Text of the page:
Working as a Cardiologist in Sweden

There is currently a growing need for specialist doctors in Scandinavian countries, especially in Sweden, and cardiology is one of those required specialities. This demand is set to increase in the upcoming future.

Regarding scientific research conducted in Sweden, it covers a broad spectrum of cardiology and is usually divided into research groups, each one of them being subdivided into smaller scientifically independent teams. The research deals with the major cardiovascular areas and is often originated in diagnostic problems investigated in the experimental laboratory-based projects and in clinical studies.

Working as a Cardiologist in Norway

Norway has a physician density of 250 inhabitants per doctor, which is among the highest in Europe, and an almost fully state-regulated healthcare system. There are about 200 working cardiologists, 30 of whom work in private practice. Local communities are responsible for primary care. Regional healthcare companies manage all specialised care; they deliver the licenses and pay an income to the specialist, who is then obliged to work in their office for 37.5 hours a week for at least 44 weeks a year. Patients’ fees are added to that wage.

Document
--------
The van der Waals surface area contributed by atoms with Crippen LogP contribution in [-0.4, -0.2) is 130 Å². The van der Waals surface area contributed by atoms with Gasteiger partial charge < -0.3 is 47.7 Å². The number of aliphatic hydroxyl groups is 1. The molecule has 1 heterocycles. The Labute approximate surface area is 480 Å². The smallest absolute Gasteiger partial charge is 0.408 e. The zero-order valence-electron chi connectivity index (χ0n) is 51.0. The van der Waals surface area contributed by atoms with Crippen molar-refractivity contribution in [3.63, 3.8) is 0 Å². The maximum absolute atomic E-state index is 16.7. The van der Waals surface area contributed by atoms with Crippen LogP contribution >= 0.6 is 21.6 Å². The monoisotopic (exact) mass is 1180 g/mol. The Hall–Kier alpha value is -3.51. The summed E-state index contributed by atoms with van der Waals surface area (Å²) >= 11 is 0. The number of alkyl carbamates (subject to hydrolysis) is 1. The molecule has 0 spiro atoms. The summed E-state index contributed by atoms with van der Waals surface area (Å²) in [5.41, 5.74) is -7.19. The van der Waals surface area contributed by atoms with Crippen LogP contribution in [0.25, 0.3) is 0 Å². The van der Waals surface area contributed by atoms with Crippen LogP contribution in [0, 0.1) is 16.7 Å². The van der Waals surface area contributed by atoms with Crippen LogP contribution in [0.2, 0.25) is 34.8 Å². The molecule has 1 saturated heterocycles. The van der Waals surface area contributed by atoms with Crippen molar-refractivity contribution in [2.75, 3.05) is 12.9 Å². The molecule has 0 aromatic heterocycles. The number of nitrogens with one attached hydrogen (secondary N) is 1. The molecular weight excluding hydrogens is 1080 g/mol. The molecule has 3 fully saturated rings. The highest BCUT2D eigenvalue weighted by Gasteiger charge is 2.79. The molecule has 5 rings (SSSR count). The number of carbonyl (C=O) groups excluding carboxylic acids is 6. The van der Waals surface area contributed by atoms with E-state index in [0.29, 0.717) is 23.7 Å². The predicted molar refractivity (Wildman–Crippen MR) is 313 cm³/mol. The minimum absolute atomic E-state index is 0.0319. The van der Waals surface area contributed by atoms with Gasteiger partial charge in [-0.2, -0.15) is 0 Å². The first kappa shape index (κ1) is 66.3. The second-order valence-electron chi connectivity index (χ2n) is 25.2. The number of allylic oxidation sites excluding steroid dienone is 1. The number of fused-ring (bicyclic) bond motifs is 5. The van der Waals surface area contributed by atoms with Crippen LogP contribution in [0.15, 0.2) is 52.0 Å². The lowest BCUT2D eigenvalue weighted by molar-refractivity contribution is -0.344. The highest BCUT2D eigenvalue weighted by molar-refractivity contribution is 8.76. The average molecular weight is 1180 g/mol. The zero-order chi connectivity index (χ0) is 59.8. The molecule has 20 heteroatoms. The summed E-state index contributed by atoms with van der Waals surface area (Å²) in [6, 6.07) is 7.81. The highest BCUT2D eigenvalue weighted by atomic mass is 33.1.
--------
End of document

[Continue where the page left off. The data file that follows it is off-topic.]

Working as a Cardiologist in Denmark

In Denmark, treatment and care are based on national and international guidelines, and individualised to meet every patient’s specific needs. Each specific diagnosis is managed by a cross-disciplinary team of medical specialists and specially trained professionals. In order to advance clinical and basic science and patient care, research and teaching is an integrated part of clinical practice in the main Danish hospitals. Denmark entails about 270 authorised heart specialist doctors, the highest part being employed by public hospitals.

Part of the job is to collaborate closely with other medical specialists and nurses to integrate their divergent skills and experience so as to optimise all patients’ care and treatment.